Are Indie Movies Getting Too Pretty?

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As HD cameras gain ubiquity, arthouse flims are starting to all look the same.

detropia 615.jpg
A still from Detropia, which chronicles Detroit's decline in HD.

When the opening images of Macdara Vallely's Babygirl unreeled in front of me at the Tribeca Film Festival, they proved a bit of a shock to my glossed-over eyes. After several days of indie rom-coms and evocative documentaries photographed in smooth-as-silk high-definition video, here was a movie shot in Super 16mm—and it looked it. The image was grainy, grubby, dirty. Frankly, after four films a day in pristine HD, it was a little ugly. And that was something of a relief.

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The film-versus-digital debate has been hashed out for a good while now on panels, online, and even in a Tribeca-distributed documentary, Side by Side, in which narrator/co-producer Keanu Reeves has most of Hollywood's heavy hitters weigh the pros and cons of celluloid and HD. They're mostly talking about the debate on the grander scale of big-budget Hollywood product, where the paradigm has been shifting for over a decade, but HD video has only started to make its presence felt in indie cinema over the past couple of years.

Before that, visual griminess was one of the last aesthetic vestiges of independent film, from the dirty-ashtray flavor of Clerks to the high-contrast Eraserhead­-style industrial technique of Pi to Sundance hit Tadpole, which Entertainment Weekly memorably noted "looks like it was shot on wax paper." No more. I've overheard countless other critics and industry types leaving screenings raving about how gorgeous a particular film is, but I've had to chase down the corridors of my memory to conjure up a single film at this year's Tribeca festival (or South by Southwest, or Sundance) that didn't look terrific. The proliferation of not only the RED camera (with its 24fps high-definition images and astonishingly precise focus) but also of still cameras like the Canon Rebel (with HD video capabilities thrown in almost as an afterthought) has resulted in an abundance of smooth, professional video presentations.*

Anything that gives broke would-be filmmakers the ability to make "real" movies is good. But the HD aesthetic isn't right for every story or for every storyteller.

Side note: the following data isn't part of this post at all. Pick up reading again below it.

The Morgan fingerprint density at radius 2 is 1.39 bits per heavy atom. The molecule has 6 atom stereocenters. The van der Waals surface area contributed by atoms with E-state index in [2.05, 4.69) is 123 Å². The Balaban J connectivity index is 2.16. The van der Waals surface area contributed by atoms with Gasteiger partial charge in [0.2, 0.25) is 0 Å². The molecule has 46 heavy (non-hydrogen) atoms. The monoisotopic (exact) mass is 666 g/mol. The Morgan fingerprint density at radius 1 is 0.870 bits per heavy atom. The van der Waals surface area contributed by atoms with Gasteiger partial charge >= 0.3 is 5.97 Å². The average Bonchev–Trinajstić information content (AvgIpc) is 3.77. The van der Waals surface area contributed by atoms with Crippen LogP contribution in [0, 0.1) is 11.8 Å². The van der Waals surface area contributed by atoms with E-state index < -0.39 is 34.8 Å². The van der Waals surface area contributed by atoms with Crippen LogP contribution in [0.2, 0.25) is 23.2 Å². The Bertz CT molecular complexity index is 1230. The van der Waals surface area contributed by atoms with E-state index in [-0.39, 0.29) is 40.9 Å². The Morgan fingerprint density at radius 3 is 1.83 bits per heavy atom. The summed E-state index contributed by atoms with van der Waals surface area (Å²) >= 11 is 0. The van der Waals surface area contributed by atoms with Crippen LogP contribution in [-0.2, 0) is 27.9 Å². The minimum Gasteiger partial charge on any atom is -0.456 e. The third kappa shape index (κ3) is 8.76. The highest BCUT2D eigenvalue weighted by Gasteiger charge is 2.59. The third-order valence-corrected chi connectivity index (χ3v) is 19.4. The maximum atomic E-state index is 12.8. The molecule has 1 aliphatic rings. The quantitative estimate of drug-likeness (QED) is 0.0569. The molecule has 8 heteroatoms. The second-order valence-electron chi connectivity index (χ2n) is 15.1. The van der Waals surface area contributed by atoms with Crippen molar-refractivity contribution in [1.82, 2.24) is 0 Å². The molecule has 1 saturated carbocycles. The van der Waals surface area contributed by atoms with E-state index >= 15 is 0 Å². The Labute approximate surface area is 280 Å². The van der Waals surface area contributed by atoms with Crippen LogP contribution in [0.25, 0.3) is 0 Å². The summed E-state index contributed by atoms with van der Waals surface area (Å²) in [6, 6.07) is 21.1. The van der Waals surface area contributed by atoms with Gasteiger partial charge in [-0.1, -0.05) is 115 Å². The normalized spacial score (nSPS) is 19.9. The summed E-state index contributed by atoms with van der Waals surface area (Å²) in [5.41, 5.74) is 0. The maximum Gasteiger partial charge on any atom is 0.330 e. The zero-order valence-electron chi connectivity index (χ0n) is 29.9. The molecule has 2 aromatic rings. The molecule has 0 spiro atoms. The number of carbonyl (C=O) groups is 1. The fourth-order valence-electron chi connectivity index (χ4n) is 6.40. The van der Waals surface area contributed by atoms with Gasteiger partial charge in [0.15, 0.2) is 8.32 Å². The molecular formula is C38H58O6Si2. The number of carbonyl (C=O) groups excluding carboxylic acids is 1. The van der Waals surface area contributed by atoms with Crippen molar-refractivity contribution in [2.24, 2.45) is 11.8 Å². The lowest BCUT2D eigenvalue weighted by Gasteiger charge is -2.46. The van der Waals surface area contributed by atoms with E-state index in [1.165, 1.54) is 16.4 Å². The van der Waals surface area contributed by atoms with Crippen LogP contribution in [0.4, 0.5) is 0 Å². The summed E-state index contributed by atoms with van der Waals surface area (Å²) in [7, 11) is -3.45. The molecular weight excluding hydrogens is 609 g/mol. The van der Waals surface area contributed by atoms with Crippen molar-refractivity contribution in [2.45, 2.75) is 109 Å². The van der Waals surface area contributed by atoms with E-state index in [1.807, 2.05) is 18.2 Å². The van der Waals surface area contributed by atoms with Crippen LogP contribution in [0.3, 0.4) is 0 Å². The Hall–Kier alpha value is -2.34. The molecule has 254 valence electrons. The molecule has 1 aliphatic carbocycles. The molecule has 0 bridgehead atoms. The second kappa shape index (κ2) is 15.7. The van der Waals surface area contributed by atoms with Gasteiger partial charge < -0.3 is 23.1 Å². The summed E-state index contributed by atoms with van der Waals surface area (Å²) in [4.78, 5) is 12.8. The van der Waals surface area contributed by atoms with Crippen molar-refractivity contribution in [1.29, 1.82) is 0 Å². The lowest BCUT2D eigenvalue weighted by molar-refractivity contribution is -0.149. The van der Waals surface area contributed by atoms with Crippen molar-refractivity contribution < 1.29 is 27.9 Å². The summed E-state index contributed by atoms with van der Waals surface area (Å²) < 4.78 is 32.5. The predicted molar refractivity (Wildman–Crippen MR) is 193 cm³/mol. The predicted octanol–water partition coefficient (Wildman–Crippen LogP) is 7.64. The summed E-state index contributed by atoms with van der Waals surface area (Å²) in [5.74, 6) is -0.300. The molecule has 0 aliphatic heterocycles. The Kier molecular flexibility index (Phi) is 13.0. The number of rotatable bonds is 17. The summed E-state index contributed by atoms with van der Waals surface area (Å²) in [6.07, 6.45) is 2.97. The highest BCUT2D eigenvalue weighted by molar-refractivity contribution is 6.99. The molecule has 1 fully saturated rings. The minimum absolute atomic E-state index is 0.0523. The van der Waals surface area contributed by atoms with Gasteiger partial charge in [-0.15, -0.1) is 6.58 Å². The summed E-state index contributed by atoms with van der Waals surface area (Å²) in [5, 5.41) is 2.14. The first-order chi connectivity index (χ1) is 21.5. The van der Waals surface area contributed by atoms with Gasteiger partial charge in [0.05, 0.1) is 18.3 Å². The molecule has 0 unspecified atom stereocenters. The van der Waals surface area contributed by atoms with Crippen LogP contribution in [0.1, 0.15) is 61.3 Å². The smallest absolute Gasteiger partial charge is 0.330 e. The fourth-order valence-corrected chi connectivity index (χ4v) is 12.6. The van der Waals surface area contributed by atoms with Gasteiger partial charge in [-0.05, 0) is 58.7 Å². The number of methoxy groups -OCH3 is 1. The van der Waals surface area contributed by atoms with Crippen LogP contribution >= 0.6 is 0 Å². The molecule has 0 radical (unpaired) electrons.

These movies look great, but they look great in much the same way. High-def video is a tool so recently made available to independent filmmakers and documentarians that few have yet figured out how to manipulate it in ways that are perceptively distinctive. (Surprisingly, one of the few filmmakers to do so is Louis C.K., who's had months of working with the RED on Louie to tinker with its lenses and depth-of-field possibilities.) As appealing as the HD image may be, too many of the indie films I've seen lately come off the screen with the same glossy, digital sheen about them. Watch enough of them, and that gloss starts to read like plasticity.

What's more, should films like the Detroit-is-burning documentary Burn or its Sundance cousin Detropia, look as beautiful as they do? Both chronicle the crumbling of America's fastest-shrinking city. It's not an attractive story, but in both cases it's presented in a visual style that's downright glistening. I don't mean to unfairly single out those films, which are both powerful and thought provoking, or their excellent cinematography, which is (presumably) working off an organizing principle of seeking out the beauty in decay. But there have been several films on this year's festival circuit where the gleaming imagery feels at odds with the down-and-dirty subject matter. And for the many, many formula coming-of-age dramas and romantic comedies whose low(ish) budgets serve as the sole signifier of "independence," the sleekness of their photography only serves to further blur the already foggy buffer between offbeat and mainstream.

Are the advances in viability and availability of high-definition video a good thing? Certainly. Anything that gives broke, resourceful would-be filmmakers the capability to make accomplished, attractive, "real" movies is a good thing. But it's not an all-purpose solution. The HD aesthetic isn't right for every story or for every storyteller. Somehow, somewhere in the independent cinema scene, there should be movies with some grain in them—both literally and metaphorically.


* This post originally stated the RED Camera was made by Sony. We regret the error.

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Jason Bailey is the film editor at Flavorwire, and has also written for Slate, Salon, and the Village Voice.

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